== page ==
Because of the low response rate (17.8%), we refined the survey after statistical consultation and expert reassessment into a second version, for which the experts reduced the 20 questions to 10 questions and reworded 1 question (question 12 in the first version [“Did the anesthesia resident encourage you to express any emotions that you felt?”] was changed to question 5 in the second version [“Did the anesthesia resident provide ample opportunity for you to express your emotions and was he or she receptive to them if you did?”]). We then mailed the second version of the survey to 192 ambulatory surgical patients at BIDMC who received care from anesthesia residents in July 2012. Our response rate increased to 30.7%, and responses to 9 of the 10 questions in version 2 were not significantly different from the responses to the same respective questions in version 1. The question that had significantly different responses in the 2 versions was the question that was reworded for version 2. On the basis of expert review, we reworded the question to “Did the anesthesia resident provide ample opportunity for you to express your emotions?” for the final version of the survey. This final version was used for data collection in this pilot study.
The Four Habits structure was maintained throughout all versions of the survey. The survey questions asked patients to rate aspects of residents’ communication skills as “definitely yes,” “somewhat yes,” “somewhat no,” and “definitely no” (Appendix 1, Survey to assess anesthesia resident communication skills).
After collecting survey data for 4 months, we analyzed the results to identify areas for improvement in residents’ communication skills. We selected 3 areas as the focus for curricular development: patients’ emotions, shared decision-making, and setting of expectations for the recovery room.
We designed a curriculum consisting of 3 simulated preoperative interviews between the resident and patient. The 3 scenarios, which reinforced the tenets of the Four Habits Model, reflected common issues in communication (Table 2). We presented the scenarios during 2 1-hour live teaching and discussion sessions. Residents at these sessions took part in or observed the simulated scenarios and participated in a large group discussion facilitated by experts. The scenarios were recorded (Supplemental Digital Content, Supplemental Video, which is a scene where the resident explains a nerve block to the patient, http://links.lww.com/AACR/A55) and were the basis for an online module. The online module consisted of videos of the recorded scenarios and a series of reflective open-ended questions covering the same topics as the discussion session for each scenario (Appendix 2A, Screenshots of online module for scenario 3).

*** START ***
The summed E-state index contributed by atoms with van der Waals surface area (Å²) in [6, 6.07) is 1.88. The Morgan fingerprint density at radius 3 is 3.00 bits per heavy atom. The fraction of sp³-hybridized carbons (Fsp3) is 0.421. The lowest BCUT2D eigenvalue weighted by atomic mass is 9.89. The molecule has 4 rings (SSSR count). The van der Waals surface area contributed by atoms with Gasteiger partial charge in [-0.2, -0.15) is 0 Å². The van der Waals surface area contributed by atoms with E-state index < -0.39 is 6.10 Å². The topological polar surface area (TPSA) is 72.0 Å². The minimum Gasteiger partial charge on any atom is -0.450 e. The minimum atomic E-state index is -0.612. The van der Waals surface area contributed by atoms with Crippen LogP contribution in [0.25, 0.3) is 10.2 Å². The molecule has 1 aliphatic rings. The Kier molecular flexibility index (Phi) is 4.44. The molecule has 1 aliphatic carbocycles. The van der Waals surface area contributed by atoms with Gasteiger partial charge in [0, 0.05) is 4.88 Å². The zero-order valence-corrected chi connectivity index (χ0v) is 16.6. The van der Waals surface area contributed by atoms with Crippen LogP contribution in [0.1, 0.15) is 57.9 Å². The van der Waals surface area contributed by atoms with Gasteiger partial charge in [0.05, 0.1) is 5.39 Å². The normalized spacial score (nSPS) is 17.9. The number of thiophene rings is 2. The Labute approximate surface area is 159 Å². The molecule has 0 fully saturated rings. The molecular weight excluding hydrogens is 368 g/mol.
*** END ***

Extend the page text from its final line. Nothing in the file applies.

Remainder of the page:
The 55 residents in our program were invited to complete the curriculum by attending the live sessions, completing the online module, or both. After reviewing responses to the questions in the online module, we selected 8 sets of “best practice” responses for overall quality and shared them via e-mail with all residents to further enhance awareness and reflection on communication (Appendix 2B, Sample of best practice responses for scenario 3 from 2 residents).
The response rates for the preintervention and postintervention surveys were 233 of 920 (25%) and 236 of 689 (34%), respectively. Of the 38 residents who had survey data in both data collection periods, 30 completed the curriculum and were included in the data analysis. After removing blank surveys, we had 159 preintervention surveys (Cronbach α: 0.94, 95% one-sided confidence interval [CI], 0.93) and 152 postintervention surveys (Cronbach α: 0.95, 95% one-sided CI, 0.93) in total for these residents. We analyzed the deidentified data as follows: